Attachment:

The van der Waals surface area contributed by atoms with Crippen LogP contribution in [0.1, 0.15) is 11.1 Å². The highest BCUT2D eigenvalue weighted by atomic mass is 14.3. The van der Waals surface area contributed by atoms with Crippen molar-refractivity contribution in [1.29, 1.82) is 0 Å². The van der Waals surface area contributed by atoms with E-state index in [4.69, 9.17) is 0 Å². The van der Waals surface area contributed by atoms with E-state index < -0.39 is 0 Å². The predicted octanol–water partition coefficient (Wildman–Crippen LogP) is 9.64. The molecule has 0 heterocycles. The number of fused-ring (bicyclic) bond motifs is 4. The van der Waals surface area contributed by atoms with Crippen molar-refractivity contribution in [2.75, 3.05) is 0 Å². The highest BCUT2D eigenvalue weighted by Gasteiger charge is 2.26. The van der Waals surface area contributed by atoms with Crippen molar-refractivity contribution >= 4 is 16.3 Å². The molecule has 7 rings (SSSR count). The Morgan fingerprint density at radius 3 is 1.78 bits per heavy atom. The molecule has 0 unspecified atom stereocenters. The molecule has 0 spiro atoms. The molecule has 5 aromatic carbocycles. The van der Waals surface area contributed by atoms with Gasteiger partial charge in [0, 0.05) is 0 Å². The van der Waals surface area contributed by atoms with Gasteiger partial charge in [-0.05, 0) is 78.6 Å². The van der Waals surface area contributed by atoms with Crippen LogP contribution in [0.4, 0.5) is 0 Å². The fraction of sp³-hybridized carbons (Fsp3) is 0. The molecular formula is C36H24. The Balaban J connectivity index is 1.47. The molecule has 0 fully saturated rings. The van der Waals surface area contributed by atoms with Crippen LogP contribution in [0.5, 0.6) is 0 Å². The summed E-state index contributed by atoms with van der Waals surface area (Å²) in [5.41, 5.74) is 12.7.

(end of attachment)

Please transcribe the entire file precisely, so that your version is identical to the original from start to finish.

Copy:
The van der Waals surface area contributed by atoms with Crippen LogP contribution in [0.1, 0.15) is 11.1 Å². The highest BCUT2D eigenvalue weighted by atomic mass is 14.3. The van der Waals surface area contributed by atoms with Crippen molar-refractivity contribution in [1.29, 1.82) is 0 Å². The van der Waals surface area contributed by atoms with E-state index in [4.69, 9.17) is 0 Å². The van der Waals surface area contributed by atoms with E-state index < -0.39 is 0 Å². The predicted octanol–water partition coefficient (Wildman–Crippen LogP) is 9.64. The molecule has 0 heterocycles. The number of fused-ring (bicyclic) bond motifs is 4. The van der Waals surface area contributed by atoms with Crippen molar-refractivity contribution in [2.75, 3.05) is 0 Å². The highest BCUT2D eigenvalue weighted by Gasteiger charge is 2.26. The van der Waals surface area contributed by atoms with Crippen molar-refractivity contribution >= 4 is 16.3 Å². The molecule has 7 rings (SSSR count). The Morgan fingerprint density at radius 3 is 1.78 bits per heavy atom. The molecule has 0 unspecified atom stereocenters. The molecule has 0 spiro atoms. The molecule has 5 aromatic carbocycles. The van der Waals surface area contributed by atoms with Gasteiger partial charge in [0, 0.05) is 0 Å². The van der Waals surface area contributed by atoms with Gasteiger partial charge in [-0.05, 0) is 78.6 Å². The van der Waals surface area contributed by atoms with Crippen LogP contribution in [0.4, 0.5) is 0 Å². The fraction of sp³-hybridized carbons (Fsp3) is 0. The molecular formula is C36H24. The Balaban J connectivity index is 1.47. The molecule has 0 fully saturated rings. The van der Waals surface area contributed by atoms with Crippen LogP contribution in [0.5, 0.6) is 0 Å². The summed E-state index contributed by atoms with van der Waals surface area (Å²) in [5.41, 5.74) is 12.7.